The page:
2. Launching 'quiet' arrests is not possible. These are heavily armed encampments and locales where the writ of Afghan law or American power does not run either because they are outside our capabilities to police and protect or because they are... not in Afghanistan. For those in Pakistan again arrest is impossible for a variety of reasons that should be obvious, but they include fantastically armed enclaves and an unwilling Pakistani government that has bled itself heavily in the AfPak mountains and foothills.

    3. The British in Pakistan/Afghanistan/Punjab had extremely narrow aims. Their goal was the protection of British India and the prevention of Russian influence penetrating Afghanistan. As a result their main effort was in policing the frontier, not in suppressing an insurgency. Thus the possibility of engaging in tribal bartering and sleight of hand policies allowed a much smaller troop contingent to accomplish a great deal. It is highly analogous to the example of the British and the United States in their dealings with the American Indians along the frontier. One is much easier than the other. More to the point this is not comparable to our experience in Afghanistan.
    Your third point has nothing to do with what I'm talking about, but I believe we could be much quieter than we've been. Much quieter. We did not have to invade two countries and bomb civilian areas.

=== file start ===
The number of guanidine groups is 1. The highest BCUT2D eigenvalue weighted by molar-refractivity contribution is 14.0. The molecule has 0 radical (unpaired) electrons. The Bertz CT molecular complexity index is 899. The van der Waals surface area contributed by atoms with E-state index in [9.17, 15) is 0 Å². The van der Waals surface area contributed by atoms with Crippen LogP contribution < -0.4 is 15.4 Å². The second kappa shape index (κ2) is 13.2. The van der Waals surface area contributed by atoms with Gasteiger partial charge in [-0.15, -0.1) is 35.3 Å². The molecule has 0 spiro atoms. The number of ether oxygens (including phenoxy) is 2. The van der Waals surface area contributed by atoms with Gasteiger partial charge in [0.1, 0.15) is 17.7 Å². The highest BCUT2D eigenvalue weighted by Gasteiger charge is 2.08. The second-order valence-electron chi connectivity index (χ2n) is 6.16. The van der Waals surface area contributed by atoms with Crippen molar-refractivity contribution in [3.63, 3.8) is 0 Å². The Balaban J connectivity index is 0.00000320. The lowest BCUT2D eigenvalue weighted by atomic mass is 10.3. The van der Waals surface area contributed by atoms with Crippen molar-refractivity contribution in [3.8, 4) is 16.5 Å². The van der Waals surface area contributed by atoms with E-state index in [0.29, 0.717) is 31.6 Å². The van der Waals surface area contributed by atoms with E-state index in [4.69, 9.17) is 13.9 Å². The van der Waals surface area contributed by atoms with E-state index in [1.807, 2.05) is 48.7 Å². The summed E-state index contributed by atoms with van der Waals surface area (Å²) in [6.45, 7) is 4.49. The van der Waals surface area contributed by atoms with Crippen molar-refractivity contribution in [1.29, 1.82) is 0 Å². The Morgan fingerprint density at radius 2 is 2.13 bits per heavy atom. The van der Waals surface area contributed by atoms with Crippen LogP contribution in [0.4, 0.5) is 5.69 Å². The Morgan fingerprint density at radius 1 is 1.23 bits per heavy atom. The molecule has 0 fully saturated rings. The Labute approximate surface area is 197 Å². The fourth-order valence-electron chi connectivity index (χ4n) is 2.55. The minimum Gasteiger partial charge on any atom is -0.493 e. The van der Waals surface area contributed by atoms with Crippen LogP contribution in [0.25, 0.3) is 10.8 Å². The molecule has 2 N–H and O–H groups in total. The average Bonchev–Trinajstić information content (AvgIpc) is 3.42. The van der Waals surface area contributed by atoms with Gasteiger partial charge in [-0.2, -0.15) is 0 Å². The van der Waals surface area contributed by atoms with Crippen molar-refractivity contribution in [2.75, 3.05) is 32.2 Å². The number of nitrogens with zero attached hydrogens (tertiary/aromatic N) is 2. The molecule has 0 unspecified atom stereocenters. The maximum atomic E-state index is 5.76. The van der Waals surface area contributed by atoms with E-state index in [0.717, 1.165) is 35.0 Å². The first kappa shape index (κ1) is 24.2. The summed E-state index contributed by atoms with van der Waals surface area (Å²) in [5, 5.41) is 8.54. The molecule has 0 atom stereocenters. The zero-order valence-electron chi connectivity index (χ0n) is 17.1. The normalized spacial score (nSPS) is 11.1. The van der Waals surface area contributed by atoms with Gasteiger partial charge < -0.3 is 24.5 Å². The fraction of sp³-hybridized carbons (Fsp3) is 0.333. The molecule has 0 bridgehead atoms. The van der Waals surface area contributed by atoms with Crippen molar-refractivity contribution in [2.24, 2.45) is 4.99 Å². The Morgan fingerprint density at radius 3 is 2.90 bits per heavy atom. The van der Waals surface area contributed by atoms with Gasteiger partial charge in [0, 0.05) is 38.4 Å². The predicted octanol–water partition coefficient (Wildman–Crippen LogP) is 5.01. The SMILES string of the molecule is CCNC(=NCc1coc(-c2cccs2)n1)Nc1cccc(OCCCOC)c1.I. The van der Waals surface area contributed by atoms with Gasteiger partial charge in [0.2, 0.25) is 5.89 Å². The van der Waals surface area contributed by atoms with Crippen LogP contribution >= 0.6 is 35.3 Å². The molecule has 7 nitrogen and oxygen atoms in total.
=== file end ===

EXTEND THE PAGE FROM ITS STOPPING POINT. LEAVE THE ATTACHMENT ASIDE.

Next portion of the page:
AUSTAN GOOLSBEE: I think the world vests too much power, certainly in the president, probably in Washington in general for its influence on the economy, because most all of the economy has nothing to do with the government.

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    Re: Assassination Drones are OK or morally questionable?

    Quote Originally Posted by Boo Radley View Post
    Your third point has nothing to do with what I'm talking about, but I believe we could be much quieter than we've been. Much quieter. We did not have to invade two countries and bomb civilian areas.
    Then why did you cite the British? I'm not sure what else you could be referring to other than their efforts in the region? Moreover just saying 'we could be quieter' does not make a persuasive argument. We are incapable of accomplishing our stated objectives with police powers and cash, it is also not clear that we could accomplish more circumscribed goals with such tactics.

  8. #298
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    Re: Assassination Drones are OK or morally questionable?

    Quote Originally Posted by Sherman123 View Post
    Then why did you cite the British? I'm not sure what else you could be referring to other than their efforts in the region? Moreover just saying 'we could be quieter' does not make a persuasive argument. We are incapable of accomplishing our stated objectives with police powers and cash, it is also not clear that we could accomplish more circumscribed goals with such tactics.
    I cited earlier, with the person I was talking to, exactly what I was speaking to.

    Yes, we could have been quieter, and I said how:

    1. Don't invade countries.

    2. Don't declare war on small groups.

    3. Don't bomb from a distance and make noise by killing civilians.

    What isn't clear here?

    And we have not accomplished our stated goals with force. Instead, we're bogged down in nation building and likely creating more problems than we've solved.